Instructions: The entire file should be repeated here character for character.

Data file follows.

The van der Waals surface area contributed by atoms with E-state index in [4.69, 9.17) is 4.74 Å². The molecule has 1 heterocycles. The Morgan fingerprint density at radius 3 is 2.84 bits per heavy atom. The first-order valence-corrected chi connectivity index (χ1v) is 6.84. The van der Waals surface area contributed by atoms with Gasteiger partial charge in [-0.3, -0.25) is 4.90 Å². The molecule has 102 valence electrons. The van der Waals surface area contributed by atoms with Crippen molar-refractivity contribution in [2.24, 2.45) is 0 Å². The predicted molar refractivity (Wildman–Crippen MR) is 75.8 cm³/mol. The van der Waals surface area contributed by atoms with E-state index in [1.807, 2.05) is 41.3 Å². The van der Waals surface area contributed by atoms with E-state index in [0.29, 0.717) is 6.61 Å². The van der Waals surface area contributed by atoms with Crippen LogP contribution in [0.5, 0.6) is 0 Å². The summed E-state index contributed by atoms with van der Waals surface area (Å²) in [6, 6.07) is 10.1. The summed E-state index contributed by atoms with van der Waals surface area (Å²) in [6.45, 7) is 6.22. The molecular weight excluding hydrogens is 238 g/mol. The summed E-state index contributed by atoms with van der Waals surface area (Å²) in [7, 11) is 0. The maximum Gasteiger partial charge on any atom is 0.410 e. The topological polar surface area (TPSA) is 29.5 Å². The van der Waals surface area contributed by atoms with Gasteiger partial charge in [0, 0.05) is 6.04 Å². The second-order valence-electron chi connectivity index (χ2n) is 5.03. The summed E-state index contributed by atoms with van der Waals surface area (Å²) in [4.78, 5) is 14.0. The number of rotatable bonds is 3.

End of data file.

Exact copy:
The van der Waals surface area contributed by atoms with E-state index in [4.69, 9.17) is 4.74 Å². The molecule has 1 heterocycles. The Morgan fingerprint density at radius 3 is 2.84 bits per heavy atom. The first-order valence-corrected chi connectivity index (χ1v) is 6.84. The van der Waals surface area contributed by atoms with Gasteiger partial charge in [-0.3, -0.25) is 4.90 Å². The molecule has 102 valence electrons. The van der Waals surface area contributed by atoms with Crippen molar-refractivity contribution in [2.24, 2.45) is 0 Å². The predicted molar refractivity (Wildman–Crippen MR) is 75.8 cm³/mol. The van der Waals surface area contributed by atoms with E-state index in [1.807, 2.05) is 41.3 Å². The van der Waals surface area contributed by atoms with E-state index in [0.29, 0.717) is 6.61 Å². The van der Waals surface area contributed by atoms with Crippen LogP contribution in [0.5, 0.6) is 0 Å². The summed E-state index contributed by atoms with van der Waals surface area (Å²) in [6, 6.07) is 10.1. The summed E-state index contributed by atoms with van der Waals surface area (Å²) in [6.45, 7) is 6.22. The molecular weight excluding hydrogens is 238 g/mol. The summed E-state index contributed by atoms with van der Waals surface area (Å²) in [7, 11) is 0. The maximum Gasteiger partial charge on any atom is 0.410 e. The topological polar surface area (TPSA) is 29.5 Å². The van der Waals surface area contributed by atoms with Gasteiger partial charge in [0, 0.05) is 6.04 Å². The second-order valence-electron chi connectivity index (χ2n) is 5.03. The summed E-state index contributed by atoms with van der Waals surface area (Å²) in [4.78, 5) is 14.0. The number of rotatable bonds is 3.